Suez: A tale of an ancient Red Sea city

Amira Noshokaty , Saturday 19 Dec 2020

On the 65th anniversary of the nationalisation of the Suez Canal by the late President Gamal Abdel-Nasser, Ahram Online republishes a review of a case study on the history of the 'brave city'

The source of these pictures is the book of Claudine Piaton, Suez: Histoire et Architecture.

Based on the latest published PhD titled Monitoring Heritage and Urban Change along the Red Sea, Suez, and Quseir, a case study by Manar El-Gamal, Ahram Online sails into the tangible and intangible heritage of Quseir and Suez, respectively.

Suez, one of Egypt’s ancient port cities by the Red Sea, is known to be the closest point between the Red and Mediterranean seas. This portal city was first noticed by the ancient Egyptians as far as the fifth century B.C when they dug the Canal of Osiris. 

“It was considered as one of the most ancient water canals and was dug by King Sonosert the Third. The canal was used to transport goods, commodities, and merchants. If trading was local during the ancient Egyptian era, it was international during the Platonic era. During and after Alexander the Great’s era, Egypt played an important role, especially through the Red Sea ports, in trading with India, China, and the Far East. The Platonic leaders in Egypt carried out land reclamation, canal creation, and established cities. Their trading activities included the Mediterranean basin and the Red Sea, and they therefore established desert routes between the Nile and the Red Sea,” explained El-Gamal, an architect awarded a PhD from Politecnico Di Milano Architecture and Urban Design University.

During the Greek era — 246 BC, the Greeks established a city north of present-day Suez under the name of Qulzum. The city structure was based on a grid model, with the streets oriented from north to south and from east to west.

Afterwards, the city became a strategic location for wheat storage for the Roman Empire and they established a Castel, or “upper city” — whose location and remains were later known as Qulzum hill.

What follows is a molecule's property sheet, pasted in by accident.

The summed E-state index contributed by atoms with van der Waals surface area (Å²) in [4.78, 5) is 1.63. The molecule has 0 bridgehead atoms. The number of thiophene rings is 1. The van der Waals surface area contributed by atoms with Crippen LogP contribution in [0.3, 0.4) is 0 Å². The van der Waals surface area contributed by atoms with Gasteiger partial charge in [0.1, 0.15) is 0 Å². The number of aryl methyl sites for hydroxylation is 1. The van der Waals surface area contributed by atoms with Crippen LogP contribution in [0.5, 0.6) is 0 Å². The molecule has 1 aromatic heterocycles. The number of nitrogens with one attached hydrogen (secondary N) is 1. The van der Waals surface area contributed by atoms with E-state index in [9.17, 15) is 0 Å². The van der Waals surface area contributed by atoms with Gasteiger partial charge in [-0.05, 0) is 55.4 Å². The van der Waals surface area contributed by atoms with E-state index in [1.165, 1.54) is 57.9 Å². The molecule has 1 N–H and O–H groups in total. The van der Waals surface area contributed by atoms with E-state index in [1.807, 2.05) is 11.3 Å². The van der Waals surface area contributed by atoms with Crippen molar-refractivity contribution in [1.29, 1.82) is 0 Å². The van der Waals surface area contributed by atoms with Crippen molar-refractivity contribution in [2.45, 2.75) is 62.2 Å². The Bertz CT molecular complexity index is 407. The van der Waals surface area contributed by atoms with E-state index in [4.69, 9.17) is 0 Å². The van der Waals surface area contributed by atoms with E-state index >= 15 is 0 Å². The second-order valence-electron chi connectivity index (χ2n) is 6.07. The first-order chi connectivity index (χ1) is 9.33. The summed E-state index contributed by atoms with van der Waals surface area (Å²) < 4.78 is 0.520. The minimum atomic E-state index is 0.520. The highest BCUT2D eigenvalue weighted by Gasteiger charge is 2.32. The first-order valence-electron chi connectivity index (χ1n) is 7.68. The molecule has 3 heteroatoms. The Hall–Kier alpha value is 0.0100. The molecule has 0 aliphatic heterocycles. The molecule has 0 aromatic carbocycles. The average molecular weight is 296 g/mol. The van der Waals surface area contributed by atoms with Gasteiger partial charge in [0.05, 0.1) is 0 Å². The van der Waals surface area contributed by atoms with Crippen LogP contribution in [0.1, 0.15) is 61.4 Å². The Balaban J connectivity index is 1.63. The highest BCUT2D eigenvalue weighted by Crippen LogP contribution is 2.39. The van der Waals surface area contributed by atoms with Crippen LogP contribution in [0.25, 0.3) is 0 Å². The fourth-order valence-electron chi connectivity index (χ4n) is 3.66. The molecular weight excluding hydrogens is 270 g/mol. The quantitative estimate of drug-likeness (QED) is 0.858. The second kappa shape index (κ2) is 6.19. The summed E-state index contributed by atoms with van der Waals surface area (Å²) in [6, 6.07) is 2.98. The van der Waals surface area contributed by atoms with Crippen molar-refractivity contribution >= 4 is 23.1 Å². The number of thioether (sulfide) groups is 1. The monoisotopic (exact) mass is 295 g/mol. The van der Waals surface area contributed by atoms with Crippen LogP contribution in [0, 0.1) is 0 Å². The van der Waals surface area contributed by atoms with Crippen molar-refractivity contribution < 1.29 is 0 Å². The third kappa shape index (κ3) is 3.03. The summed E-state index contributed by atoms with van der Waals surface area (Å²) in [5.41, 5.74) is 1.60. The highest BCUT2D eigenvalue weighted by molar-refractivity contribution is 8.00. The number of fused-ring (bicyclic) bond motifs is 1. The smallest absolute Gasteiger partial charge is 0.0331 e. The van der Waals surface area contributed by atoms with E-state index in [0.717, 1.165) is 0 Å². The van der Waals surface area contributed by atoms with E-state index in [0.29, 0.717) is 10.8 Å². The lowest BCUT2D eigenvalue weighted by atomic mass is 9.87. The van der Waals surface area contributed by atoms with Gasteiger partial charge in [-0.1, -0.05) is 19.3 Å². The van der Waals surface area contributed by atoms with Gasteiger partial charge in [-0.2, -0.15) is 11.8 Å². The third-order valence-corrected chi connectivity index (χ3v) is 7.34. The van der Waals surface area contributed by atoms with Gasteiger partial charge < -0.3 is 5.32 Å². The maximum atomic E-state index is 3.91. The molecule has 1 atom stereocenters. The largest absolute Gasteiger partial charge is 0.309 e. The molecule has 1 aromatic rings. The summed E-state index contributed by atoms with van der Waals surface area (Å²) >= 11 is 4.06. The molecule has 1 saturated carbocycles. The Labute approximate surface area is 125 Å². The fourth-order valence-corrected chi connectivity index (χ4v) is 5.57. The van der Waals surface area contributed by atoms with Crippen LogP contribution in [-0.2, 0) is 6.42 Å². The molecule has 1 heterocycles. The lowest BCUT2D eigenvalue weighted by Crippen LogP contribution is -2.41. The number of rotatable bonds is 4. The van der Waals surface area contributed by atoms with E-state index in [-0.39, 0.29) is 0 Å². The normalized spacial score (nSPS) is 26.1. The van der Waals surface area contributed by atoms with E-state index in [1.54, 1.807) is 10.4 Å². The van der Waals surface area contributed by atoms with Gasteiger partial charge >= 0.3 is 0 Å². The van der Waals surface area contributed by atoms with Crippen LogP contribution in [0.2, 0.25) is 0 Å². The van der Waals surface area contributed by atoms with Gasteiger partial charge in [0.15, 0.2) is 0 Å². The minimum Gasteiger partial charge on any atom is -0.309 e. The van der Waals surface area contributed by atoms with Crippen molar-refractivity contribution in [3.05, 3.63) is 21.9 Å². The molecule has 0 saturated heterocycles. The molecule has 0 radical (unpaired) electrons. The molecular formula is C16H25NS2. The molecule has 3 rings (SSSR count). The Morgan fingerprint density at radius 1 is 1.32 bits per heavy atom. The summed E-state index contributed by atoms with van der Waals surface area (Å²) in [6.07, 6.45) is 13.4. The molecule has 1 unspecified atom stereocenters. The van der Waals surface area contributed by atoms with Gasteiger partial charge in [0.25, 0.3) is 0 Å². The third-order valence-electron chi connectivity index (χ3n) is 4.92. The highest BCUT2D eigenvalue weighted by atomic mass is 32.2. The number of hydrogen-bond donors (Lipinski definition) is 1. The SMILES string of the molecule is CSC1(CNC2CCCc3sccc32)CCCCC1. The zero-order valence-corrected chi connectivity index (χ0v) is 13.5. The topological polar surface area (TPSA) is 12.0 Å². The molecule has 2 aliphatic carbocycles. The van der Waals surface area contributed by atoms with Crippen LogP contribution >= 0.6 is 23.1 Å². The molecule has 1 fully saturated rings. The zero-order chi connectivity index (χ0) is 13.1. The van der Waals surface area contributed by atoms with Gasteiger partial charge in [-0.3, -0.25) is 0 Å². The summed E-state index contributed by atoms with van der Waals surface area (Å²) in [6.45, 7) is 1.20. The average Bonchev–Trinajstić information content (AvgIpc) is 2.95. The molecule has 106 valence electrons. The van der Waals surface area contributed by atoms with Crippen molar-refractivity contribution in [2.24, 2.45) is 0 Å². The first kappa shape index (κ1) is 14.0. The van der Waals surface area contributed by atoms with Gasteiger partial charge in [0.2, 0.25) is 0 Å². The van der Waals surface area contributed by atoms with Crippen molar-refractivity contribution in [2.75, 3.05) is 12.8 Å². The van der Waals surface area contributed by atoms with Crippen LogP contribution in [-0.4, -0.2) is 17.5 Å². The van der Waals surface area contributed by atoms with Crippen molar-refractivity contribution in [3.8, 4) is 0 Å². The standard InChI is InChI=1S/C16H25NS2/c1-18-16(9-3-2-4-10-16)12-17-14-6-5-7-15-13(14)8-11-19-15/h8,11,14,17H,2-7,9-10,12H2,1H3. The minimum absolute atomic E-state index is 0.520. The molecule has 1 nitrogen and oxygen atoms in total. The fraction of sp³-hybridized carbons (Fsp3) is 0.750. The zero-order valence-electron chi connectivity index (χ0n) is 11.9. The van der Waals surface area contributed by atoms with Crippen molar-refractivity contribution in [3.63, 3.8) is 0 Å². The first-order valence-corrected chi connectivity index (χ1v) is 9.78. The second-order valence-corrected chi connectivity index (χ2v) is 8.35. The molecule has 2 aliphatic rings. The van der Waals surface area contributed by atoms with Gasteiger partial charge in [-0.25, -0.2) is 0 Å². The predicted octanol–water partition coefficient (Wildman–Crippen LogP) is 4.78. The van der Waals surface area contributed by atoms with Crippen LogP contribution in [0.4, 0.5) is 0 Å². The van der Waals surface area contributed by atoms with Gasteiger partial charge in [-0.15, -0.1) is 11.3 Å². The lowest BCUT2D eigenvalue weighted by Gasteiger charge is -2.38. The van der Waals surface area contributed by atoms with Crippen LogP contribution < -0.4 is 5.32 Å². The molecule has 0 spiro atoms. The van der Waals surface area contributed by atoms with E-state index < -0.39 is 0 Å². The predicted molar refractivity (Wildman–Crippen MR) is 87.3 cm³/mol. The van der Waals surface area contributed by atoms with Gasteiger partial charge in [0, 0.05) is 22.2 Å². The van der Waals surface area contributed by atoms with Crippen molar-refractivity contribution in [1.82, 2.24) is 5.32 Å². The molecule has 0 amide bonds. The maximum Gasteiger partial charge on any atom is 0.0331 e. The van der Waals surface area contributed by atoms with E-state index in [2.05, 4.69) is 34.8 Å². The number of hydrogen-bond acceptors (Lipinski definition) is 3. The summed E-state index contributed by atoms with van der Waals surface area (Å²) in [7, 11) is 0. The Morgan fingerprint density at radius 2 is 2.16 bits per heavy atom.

Throughout the ages, the canal was backfilled until it was re-used once again by Amr Ibn Al-Aass, during the caliphate of Omar Ibn Al-Khattab. However, during the Abbasid caliphate, they closed it once again, fearing the easy access to Fustat — the capital at the time —by the revolutionaries.  The closing of the canal and the lack of a freshwater source led to people abandoning the city.

It wasn’t until the reign of Mohamed Ali that Suez was back in the limelight. After his fights against the Wahabis on the western side of Arabia, Ali shifted the trade route from Quseir to Suez.

The source of these pictures is the book of Claudine Piaton, Suez: Histoire et Architecture.

“The change in the overland route happened due to two reasons. Firstly, the decision by the Ottomans in Egypt to consider Suez as the capital of the Red Sea region, representing the eastern front of Egypt. They turned Suez into a military base with a defensive navy combating piracy and foreign invasions coming through the sea. Secondly, the opening of the Suez Canal, which is the main reason behind the major change in the overland route and the drastic changes that occurred in the southern cities of the Red Sea region. The route shifted from the south to the northeast and then to the capital. This caused the development of southern cities like Quseir, Ayydhab, etc.,” read the PhD.